When involved in parish ministry several years ago, I often shared with someone grieving that just as their loved one transitioned to new life, they too, were in the midst of transitioning. Often the transition takes place through tears, sleepless nights, sadness, memories and questions. Life on earth, dying and new spiritual life intertwine. Life on earth seems easier to comprehend as it is right before us. Physical death entails letting go of the body and transitioning to a new spiritual life. For the person who is dying life changes, for those who grieve, life also changes.
A sympathy card I saw several years ago articulates well what it means to transition: “They whom we love and lose are no longer where they were before. They are now wherever we are.” The quote is St. John Chrysostom’s. Death, whether physical death or dying to various parts of our lives, means that life changes. The Spirit of God remains with us through all of these changes as we ascend to new life. Our invitation is to stay open to embracing ascension in our lives in whatever form it takes.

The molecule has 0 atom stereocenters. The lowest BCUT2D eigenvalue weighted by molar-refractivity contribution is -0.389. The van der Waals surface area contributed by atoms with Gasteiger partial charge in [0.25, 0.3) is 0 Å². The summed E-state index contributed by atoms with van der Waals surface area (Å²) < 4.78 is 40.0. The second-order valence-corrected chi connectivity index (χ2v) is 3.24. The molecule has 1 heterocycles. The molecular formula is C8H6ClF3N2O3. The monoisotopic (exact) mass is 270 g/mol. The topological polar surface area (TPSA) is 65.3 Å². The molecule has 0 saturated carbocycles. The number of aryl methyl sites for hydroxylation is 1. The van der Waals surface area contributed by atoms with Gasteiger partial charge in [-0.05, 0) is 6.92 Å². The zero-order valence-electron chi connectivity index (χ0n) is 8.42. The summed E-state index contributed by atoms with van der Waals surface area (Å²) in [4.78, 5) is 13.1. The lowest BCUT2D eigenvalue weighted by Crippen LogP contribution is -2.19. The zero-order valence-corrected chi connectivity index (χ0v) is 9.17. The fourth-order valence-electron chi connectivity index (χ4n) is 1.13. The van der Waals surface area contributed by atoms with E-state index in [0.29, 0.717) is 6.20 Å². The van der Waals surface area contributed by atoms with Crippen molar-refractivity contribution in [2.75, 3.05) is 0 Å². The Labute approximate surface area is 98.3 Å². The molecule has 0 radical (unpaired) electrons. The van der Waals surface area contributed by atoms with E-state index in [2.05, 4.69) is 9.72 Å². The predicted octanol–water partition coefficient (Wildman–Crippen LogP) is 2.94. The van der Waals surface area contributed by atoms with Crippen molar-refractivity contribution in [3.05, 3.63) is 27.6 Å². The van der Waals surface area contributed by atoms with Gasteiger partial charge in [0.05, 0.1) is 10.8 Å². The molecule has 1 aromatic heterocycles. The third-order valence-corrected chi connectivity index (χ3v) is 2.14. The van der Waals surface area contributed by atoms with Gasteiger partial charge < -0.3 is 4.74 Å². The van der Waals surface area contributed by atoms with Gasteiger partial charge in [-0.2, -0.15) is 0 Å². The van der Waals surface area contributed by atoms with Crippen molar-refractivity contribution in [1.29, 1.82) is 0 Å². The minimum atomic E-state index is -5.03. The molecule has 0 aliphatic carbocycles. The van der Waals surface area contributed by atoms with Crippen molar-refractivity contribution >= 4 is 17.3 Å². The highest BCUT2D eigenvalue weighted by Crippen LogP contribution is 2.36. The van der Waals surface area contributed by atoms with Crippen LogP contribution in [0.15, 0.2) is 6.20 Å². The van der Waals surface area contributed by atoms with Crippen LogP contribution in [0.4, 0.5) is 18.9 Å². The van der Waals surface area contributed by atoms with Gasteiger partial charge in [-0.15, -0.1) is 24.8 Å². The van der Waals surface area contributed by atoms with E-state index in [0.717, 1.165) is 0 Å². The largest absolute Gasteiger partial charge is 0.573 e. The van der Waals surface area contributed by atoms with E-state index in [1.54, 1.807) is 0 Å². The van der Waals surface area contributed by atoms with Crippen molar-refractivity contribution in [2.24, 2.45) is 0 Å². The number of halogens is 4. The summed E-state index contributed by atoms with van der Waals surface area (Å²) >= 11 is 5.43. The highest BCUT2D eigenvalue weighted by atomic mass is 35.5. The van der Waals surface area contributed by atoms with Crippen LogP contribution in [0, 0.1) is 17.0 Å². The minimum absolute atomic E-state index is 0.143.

In the Gospel of Mark from the Christian Scriptures we see the disciples living without Jesus’s physical presence. The disciples went about their lives knowing that even though Jesus was no longer with them physically, Jesus’ spirit remained. The same? No. Different? Yes. New possibilities? Yes! Perhaps at times we firmly plant our feet on the ground and only want what we know. Openness to the Spirit of God takes us to new understanding in the midst of transitioning. This is true for physical dying, and for other changes in our lives which involve dying to various aspects of ourselves: control to compassion, callousness to sympathy, disagreement to collaboration, egotistical to humility, exclusion to inclusively, hate to love.
Embracing ascension involves taking our feet off the ground while trusting that God’s presence is integrally and beautifully part of dying, ascending and living.
Blessings and peace,